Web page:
Shall we? Do you want to? Are you sure?
As part of our valuable work around the protection of vulnerable people we’ve launched a public engagement campaign called #GetConsent. The campaign aims to remind people about the importance of consent when engaging in any sexual activity and is a particular concern to Humberside Police as we move forward into the summer months. The summer months of June – August are the months which see the highest number of reports of sexual assault and rape in our area.
Did you know that 1 in 4 reported rapes or sexual offences in the Humberside area are directly linked to the night-time economy? And half of these incidents involve drugs and alcohol? Analysis shows that these offences often happen around midnight, typically coinciding with the closure of pubs and bars.
As Covid-19 restrictions ease we anticipate that people will start heading back out to enjoy the night-time economy more freely, socialising with friends, family and co-workers and indulging in food, drink and dancing. The aim of our #GetConsent campaign is primarily to educate and highlight the importance of consent with the reminder that consent is paramount. Each and every time.
Remember, sex without consent is rape.
To find out more about the context behind the campaign, please watch this short film.
In England and Wales, the legal definition of consent is in Section 74 of the Sexual Offences Act 2003. It states that “a person consents if they agree by choice, and have the freedom and capacity to make that choice”.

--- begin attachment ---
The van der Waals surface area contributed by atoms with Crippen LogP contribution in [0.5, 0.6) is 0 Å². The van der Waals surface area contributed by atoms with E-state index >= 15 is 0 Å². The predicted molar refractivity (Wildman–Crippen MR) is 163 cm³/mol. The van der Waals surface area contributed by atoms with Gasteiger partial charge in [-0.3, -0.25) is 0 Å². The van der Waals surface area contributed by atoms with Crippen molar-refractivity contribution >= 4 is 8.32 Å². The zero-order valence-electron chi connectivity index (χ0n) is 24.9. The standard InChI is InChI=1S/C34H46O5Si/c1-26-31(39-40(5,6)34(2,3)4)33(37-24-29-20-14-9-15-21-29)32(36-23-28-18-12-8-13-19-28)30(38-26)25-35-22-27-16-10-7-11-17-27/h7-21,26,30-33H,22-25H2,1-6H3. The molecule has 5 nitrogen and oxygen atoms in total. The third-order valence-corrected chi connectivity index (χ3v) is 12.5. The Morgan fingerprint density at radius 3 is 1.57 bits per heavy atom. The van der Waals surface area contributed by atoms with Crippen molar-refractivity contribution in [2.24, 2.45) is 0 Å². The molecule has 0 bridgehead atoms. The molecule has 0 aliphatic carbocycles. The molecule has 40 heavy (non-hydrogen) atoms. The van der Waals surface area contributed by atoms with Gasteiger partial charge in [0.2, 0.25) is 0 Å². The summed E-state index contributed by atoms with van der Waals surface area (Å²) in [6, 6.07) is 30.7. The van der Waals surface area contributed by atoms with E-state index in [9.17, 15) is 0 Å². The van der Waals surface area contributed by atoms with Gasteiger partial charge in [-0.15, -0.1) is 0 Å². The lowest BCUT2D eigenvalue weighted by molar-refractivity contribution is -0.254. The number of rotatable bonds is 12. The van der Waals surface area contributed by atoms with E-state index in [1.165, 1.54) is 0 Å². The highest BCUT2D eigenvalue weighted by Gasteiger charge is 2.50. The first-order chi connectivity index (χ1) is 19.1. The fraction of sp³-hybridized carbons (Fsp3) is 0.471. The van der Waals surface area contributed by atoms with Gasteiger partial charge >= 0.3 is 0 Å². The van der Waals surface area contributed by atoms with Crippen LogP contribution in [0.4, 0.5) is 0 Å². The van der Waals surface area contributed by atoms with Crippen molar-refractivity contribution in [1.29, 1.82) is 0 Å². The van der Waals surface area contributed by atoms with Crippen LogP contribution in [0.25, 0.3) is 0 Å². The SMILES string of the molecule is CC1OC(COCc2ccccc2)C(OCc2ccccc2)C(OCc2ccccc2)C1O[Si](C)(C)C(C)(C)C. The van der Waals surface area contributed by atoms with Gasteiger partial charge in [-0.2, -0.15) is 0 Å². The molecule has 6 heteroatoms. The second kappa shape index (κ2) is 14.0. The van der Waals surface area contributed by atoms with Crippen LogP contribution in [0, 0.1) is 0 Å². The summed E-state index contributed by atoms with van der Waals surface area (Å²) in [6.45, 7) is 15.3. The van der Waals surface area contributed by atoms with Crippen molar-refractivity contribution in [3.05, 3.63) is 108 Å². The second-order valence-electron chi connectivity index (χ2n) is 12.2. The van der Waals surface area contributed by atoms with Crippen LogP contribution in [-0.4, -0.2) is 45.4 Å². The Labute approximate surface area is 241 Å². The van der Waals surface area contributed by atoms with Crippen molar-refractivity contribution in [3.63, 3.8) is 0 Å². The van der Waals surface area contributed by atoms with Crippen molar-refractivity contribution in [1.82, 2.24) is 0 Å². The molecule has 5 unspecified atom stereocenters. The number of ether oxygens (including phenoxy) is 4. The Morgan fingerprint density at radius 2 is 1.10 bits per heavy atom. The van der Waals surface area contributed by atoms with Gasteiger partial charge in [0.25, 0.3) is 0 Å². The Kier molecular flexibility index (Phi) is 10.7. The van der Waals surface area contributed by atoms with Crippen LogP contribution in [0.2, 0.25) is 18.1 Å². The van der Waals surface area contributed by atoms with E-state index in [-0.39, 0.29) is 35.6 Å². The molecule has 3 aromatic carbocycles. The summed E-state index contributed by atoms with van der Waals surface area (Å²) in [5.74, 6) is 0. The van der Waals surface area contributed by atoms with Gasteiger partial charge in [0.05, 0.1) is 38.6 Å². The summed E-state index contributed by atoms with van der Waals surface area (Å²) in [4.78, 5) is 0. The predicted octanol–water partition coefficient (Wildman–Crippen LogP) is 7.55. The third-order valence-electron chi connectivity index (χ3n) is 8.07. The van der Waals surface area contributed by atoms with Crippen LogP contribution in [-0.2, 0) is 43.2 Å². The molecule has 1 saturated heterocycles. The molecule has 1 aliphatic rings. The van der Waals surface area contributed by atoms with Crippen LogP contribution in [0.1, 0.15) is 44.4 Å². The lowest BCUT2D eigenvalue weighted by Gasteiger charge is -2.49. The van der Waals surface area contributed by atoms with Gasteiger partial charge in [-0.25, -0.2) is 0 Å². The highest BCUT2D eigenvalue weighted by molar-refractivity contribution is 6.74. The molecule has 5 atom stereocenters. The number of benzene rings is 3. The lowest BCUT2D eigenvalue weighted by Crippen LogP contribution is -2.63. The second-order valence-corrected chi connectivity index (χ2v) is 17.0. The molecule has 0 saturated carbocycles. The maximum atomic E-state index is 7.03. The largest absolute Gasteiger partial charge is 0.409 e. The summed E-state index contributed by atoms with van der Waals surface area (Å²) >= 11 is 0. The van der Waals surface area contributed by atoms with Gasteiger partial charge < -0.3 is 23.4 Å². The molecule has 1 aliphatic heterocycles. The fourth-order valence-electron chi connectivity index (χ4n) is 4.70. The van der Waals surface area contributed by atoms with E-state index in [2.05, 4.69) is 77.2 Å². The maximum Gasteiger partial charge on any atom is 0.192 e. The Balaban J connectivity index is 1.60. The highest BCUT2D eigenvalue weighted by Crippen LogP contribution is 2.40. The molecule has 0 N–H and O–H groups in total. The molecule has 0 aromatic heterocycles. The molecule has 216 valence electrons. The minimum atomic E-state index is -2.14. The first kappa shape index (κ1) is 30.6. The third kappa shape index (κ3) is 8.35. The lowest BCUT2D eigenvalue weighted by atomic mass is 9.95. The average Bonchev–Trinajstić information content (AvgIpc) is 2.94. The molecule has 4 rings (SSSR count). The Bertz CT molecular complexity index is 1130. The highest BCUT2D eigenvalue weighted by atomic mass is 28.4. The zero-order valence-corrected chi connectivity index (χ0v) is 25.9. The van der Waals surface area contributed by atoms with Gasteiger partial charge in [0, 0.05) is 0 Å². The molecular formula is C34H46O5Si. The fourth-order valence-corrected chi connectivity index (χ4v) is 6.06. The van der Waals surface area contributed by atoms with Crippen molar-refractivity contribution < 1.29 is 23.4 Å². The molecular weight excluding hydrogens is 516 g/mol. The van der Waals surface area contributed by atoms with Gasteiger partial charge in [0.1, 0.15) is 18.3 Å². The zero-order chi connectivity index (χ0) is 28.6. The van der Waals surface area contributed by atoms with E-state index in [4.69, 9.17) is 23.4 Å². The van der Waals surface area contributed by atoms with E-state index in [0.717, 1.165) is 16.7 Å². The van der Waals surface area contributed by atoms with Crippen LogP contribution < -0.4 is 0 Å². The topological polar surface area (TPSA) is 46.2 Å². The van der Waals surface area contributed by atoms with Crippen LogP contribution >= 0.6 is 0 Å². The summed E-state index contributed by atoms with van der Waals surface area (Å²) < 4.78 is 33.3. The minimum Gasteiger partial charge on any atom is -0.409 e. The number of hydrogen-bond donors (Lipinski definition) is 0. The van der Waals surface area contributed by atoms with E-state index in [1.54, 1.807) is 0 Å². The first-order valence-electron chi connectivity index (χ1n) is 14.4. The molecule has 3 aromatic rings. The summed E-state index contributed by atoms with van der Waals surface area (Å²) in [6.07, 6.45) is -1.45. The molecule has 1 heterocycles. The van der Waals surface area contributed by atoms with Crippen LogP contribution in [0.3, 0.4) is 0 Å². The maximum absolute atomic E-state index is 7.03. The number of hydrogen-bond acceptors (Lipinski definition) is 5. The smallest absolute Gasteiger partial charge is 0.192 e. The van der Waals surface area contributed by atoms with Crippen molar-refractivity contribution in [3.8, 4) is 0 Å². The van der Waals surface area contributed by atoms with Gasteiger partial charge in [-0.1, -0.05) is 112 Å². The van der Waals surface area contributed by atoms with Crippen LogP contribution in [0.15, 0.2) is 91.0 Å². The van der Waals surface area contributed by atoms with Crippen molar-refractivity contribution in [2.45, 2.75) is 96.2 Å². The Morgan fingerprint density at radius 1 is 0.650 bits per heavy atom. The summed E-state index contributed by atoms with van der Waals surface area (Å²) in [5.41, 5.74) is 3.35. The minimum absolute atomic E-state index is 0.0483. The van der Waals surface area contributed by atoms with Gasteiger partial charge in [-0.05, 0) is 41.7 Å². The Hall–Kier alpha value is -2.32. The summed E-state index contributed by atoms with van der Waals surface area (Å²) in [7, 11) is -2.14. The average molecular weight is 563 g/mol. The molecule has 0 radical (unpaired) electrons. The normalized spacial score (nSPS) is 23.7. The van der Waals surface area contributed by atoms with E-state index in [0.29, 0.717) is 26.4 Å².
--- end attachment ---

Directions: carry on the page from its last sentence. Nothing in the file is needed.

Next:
Consent is essentially an agreement between participants to engage in sexual activity. Consent should be clearly and freely communicated between partners when any activity takes place. A verbal and affirmative expression of consent can help everyone to understand and respect each other’s boundaries.
Consent cannot be given by individuals who are underage, intoxicated or incapacitated by drugs or alcohol, or asleep or unconscious. If someone agrees to an activity under pressure or threat, that isn’t considered consent because it was not given freely.
When you’re engaging in sexual activity, consent is all about communication. And it should happen every time, for every type of activity. It doesn’t matter how you ask, but just make sure you ALWAYS ask for consent when engaging in any sexual activity.
Consenting to one activity, one time, does not mean someone gives consent for other activities or for the same activity on other occasions. For example, agreeing to kiss someone doesn’t give that person permission to remove your clothing. Having sex with someone in the past doesn’t give that person permission to have sex with you again in the future. It’s important to discuss boundaries and expectations with a partner prior to engaging in any sexual activity.
It’s also important to note that someone can change their mind at any time and withdraw consent if they don’t feel comfortable. The best way to ensure that all parties are comfortable with any sexual activity is to talk about it, check in periodically, and make sure everyone involved consents before things progress.
To maintain a healthy relationship, it is important that all parties feel safe and comfortable before, during and after a sexual encounter. Remember, sex without consent is rape. This is a very serious criminal offence and if convicted, the offender could be sentenced to life imprisonment. The starting sentence for a conviction under the Sexual Offences Act 2003 is five years. Once convicted, the offender would also be placed on the Sex Offender’s Register for life and be monitored continuously by Offender Managers (Police Officers).